DocBook had its moments of political conflict. One of the early drivers of interest in data interchange for documentation was the Open Software Foundation, an industrial consortium whose mission was to develop a standard UNIX operating system that could be supported by members such as IBM, Digital, and HP. Members not only contributed software to the OSF; they also contributed specifications and documentation. Getting those documents into a standard format was an important initiative for the OSF and its members but the OSF lobbied for a rigid, prescriptive model that alienated many of its members, who ended up working quite well together in the Davenport Group to create DocBook independently of the OSF. (The OSF, many of you will remember, eventually ran out of steam and achieved only a modest return on a huge investment by its members. Linus Torvalds ended up accomplishing a lot more on his own.)
Today, DocBook enjoys wide usage, according to Norm Walsh. Among the companies using DocBook are Sun Microsystems for their Solaris documentation and Novell for their Netware documentation. RedHat Linux uses DocBook as well as FreeBSD. For other projects, see the Table 1, "Sample DocBook Projects." O'Reilly does produce some of its books using DocBook and its CD-ROM library is generated from DocBook sources. However, in what always seemed ironic to me, the tools group at O'Reilly ended up processing DocBook source into troff to produce a printed book. SGML tools never quite seemed to do the job we wanted them to do.
In many ways, the Web sidetracked the Davenport Group and efforts like DocBook. I know I jumped off the SGML train when I saw what I could do with HTML and URLs. Others scuttled complex, expensive and proprietary online publishing systems for simpler, Web-based solutions. In the short term, customers were happy with Web-based documentation and company needed to deliver it. The whole SGML community, after disparaging HTML for a while, finally caught on to what a tremendous business opportunity it was for them. While HTML did provide important immediate benefits, many realized that there were significant issues in how this information was to be managed in the long-term. HTML was not an ideal way to manage hundreds of pages of documents. We needed more of what SGML provided -- first of all, an extensible tagset. But some thought we didn't need all of what made SGML hard to work with. Following this thread led to XML, a mid-point between HTML and SGML led to XML.
In retrospect, DocBook served as a training ground for many who have gone on to leadership roles in XML development. Jon Bosak represented Novell originally in the Davenport Group before he moved to Sun, and from there he has masterfully organized and continues to lead the XML Working Group at the W3C. Dave Hollander who represented HP for many years in the Davenport Group is now at CommerceNet. He was co-editor with Tim Bray of the XML Namespaces specification and he is currently co-chair of the XML Schema Group. The other co-chair of the the Schema group is Murray Maloney who represented SCO in the Davenport Group. Eve Maler, who was at Digital before moving on to Arbortext, was one of the major architects of the DocBook DTD. Among many contributions to XML is her work as co-editor of the first XLink specification. She has been involved Conleth O'Connell, who was one of the members of the HaL team to found the Davenport Group and a member of the original DocBook design team, went to work at Vignette where he has been one of the lead developers of the ICE syndication specification. All of the above were members of the original XML Working Group that produced XML 1.0.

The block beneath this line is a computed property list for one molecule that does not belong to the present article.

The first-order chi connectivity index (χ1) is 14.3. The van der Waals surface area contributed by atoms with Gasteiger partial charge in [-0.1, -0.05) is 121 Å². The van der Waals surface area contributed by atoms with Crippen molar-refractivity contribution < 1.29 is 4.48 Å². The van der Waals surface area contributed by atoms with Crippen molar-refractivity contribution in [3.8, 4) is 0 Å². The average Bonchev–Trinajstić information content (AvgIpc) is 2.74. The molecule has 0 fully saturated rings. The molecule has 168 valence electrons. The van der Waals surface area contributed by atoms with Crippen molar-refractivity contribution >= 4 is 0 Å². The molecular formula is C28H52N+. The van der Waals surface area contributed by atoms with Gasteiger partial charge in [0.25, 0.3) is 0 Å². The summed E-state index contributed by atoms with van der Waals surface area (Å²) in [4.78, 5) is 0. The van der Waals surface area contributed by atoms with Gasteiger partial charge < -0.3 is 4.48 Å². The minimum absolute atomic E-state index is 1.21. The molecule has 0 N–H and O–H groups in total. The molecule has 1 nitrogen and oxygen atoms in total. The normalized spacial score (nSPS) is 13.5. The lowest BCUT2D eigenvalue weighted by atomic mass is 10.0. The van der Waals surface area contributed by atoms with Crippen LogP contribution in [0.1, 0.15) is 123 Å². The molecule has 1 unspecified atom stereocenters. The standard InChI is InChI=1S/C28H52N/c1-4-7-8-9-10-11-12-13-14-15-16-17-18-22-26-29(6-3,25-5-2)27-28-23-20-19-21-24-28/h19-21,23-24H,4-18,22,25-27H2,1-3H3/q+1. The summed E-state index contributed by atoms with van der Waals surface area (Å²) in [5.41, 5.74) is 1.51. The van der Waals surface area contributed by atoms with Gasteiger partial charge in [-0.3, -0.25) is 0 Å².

There are, of course, many other contributors to DocBook whom I haven't mentioned, several of whom worked at O'Reilly. Norm Walsh, who worked in the O'Reilly tools group before moving on to Arbortext, has been maintaining the DocBook distribution and its mailing list while writing a book on DocBook with Lenny Muellner of O'Reilly. Norm is also involved in the XSL Working Group. Terry Allen worked for me at O'Reilly for several years before going to what is now CommerceOne. An Arabic scholar in his spare time, Terry made major contributions to DocBook as a member of the design team. He is also heading up efforts through OASIS to organize an XML DTD repository to be hosted on XML.org.
The DocBook DTD and the DocBook development project deserve some consideration as a hybrid Open Source software project. While a DTD is not a traditional software component, it is at once a specification for software and a means to test that documents conform to rigorous standard for interchange. It makes possible for multiple uses a valuable body of information that is essential for software is to be understood by developers. It is fitting then that DocBook is becoming a backbone for Open Source documentation projects such as Linux.
|For more information on Docbook, you can visit the DocBook DTD at OASIS as well as Norm Walsh's DocBook.org site. In addition, there is an XML version of the DocBook DTD, and Norm wrote an article for XML.com on what kind of changes were necessary in "Converting an SGML DTD to XML." His current article on XML.com is "Customizing the DocBook DTD."